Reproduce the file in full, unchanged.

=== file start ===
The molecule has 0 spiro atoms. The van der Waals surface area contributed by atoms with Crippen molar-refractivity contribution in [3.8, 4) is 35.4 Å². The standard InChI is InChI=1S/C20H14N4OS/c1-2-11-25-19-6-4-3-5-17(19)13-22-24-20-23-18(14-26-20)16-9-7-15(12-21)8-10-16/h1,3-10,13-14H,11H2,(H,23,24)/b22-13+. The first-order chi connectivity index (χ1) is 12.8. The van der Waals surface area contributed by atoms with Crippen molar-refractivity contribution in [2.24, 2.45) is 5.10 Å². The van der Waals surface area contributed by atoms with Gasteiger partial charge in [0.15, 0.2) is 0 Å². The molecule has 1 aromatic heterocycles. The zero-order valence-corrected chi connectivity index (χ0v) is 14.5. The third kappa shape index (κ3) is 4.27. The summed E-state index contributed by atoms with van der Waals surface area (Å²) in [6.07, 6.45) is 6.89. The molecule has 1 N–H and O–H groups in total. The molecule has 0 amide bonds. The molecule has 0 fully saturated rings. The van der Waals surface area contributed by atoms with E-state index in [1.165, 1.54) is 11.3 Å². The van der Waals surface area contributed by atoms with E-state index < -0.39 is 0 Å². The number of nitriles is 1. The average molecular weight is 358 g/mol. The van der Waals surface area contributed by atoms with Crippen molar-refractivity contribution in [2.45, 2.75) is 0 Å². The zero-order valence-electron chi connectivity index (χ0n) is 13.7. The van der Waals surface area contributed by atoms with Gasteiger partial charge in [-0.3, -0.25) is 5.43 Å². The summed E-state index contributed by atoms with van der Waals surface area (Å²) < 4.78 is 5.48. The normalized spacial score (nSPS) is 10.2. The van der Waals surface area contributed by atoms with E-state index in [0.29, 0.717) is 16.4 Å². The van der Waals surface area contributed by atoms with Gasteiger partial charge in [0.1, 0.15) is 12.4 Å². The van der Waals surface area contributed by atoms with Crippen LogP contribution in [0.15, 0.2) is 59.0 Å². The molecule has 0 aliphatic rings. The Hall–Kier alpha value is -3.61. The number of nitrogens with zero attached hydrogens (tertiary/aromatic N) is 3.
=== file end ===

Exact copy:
The molecule has 0 spiro atoms. The van der Waals surface area contributed by atoms with Crippen molar-refractivity contribution in [3.8, 4) is 35.4 Å². The standard InChI is InChI=1S/C20H14N4OS/c1-2-11-25-19-6-4-3-5-17(19)13-22-24-20-23-18(14-26-20)16-9-7-15(12-21)8-10-16/h1,3-10,13-14H,11H2,(H,23,24)/b22-13+. The first-order chi connectivity index (χ1) is 12.8. The van der Waals surface area contributed by atoms with Crippen molar-refractivity contribution in [2.24, 2.45) is 5.10 Å². The van der Waals surface area contributed by atoms with Gasteiger partial charge in [0.15, 0.2) is 0 Å². The molecule has 1 aromatic heterocycles. The zero-order valence-corrected chi connectivity index (χ0v) is 14.5. The third kappa shape index (κ3) is 4.27. The summed E-state index contributed by atoms with van der Waals surface area (Å²) in [6.07, 6.45) is 6.89. The molecule has 1 N–H and O–H groups in total. The molecule has 0 amide bonds. The molecule has 0 fully saturated rings. The van der Waals surface area contributed by atoms with E-state index in [1.165, 1.54) is 11.3 Å². The van der Waals surface area contributed by atoms with E-state index < -0.39 is 0 Å². The number of nitriles is 1. The average molecular weight is 358 g/mol. The van der Waals surface area contributed by atoms with Crippen molar-refractivity contribution in [2.45, 2.75) is 0 Å². The zero-order valence-electron chi connectivity index (χ0n) is 13.7. The van der Waals surface area contributed by atoms with Gasteiger partial charge in [-0.3, -0.25) is 5.43 Å². The summed E-state index contributed by atoms with van der Waals surface area (Å²) < 4.78 is 5.48. The normalized spacial score (nSPS) is 10.2. The van der Waals surface area contributed by atoms with E-state index in [0.29, 0.717) is 16.4 Å². The van der Waals surface area contributed by atoms with Gasteiger partial charge in [0.1, 0.15) is 12.4 Å². The van der Waals surface area contributed by atoms with Crippen LogP contribution in [0.15, 0.2) is 59.0 Å². The molecule has 0 aliphatic rings. The Hall–Kier alpha value is -3.61. The number of nitrogens with zero attached hydrogens (tertiary/aromatic N) is 3.